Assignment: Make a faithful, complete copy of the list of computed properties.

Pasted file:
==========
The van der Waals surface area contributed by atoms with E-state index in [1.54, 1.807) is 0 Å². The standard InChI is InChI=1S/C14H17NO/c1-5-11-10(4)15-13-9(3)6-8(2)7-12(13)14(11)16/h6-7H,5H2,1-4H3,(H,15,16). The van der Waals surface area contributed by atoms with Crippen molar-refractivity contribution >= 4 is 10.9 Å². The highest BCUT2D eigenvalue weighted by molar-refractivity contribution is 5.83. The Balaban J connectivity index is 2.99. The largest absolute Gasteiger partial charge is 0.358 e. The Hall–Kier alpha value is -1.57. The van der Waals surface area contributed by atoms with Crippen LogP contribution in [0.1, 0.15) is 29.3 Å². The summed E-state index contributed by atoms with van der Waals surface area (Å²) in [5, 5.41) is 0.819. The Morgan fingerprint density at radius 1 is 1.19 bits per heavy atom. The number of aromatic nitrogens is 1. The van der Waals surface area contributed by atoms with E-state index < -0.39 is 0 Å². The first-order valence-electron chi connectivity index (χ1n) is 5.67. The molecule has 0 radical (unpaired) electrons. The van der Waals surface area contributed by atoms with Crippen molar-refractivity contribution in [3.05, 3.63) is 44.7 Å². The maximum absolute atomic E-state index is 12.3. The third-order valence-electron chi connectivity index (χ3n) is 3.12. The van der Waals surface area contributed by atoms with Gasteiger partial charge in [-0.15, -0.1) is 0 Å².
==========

The van der Waals surface area contributed by atoms with E-state index in [1.54, 1.807) is 0 Å². The standard InChI is InChI=1S/C14H17NO/c1-5-11-10(4)15-13-9(3)6-8(2)7-12(13)14(11)16/h6-7H,5H2,1-4H3,(H,15,16). The van der Waals surface area contributed by atoms with Crippen molar-refractivity contribution >= 4 is 10.9 Å². The highest BCUT2D eigenvalue weighted by molar-refractivity contribution is 5.83. The Balaban J connectivity index is 2.99. The largest absolute Gasteiger partial charge is 0.358 e. The Hall–Kier alpha value is -1.57. The van der Waals surface area contributed by atoms with Crippen LogP contribution in [0.1, 0.15) is 29.3 Å². The summed E-state index contributed by atoms with van der Waals surface area (Å²) in [5, 5.41) is 0.819. The Morgan fingerprint density at radius 1 is 1.19 bits per heavy atom. The number of aromatic nitrogens is 1. The van der Waals surface area contributed by atoms with E-state index < -0.39 is 0 Å². The first-order valence-electron chi connectivity index (χ1n) is 5.67. The molecule has 0 radical (unpaired) electrons. The van der Waals surface area contributed by atoms with Crippen molar-refractivity contribution in [3.05, 3.63) is 44.7 Å². The maximum absolute atomic E-state index is 12.3. The third-order valence-electron chi connectivity index (χ3n) is 3.12. The van der Waals surface area contributed by atoms with Gasteiger partial charge in [-0.15, -0.1) is 0 Å².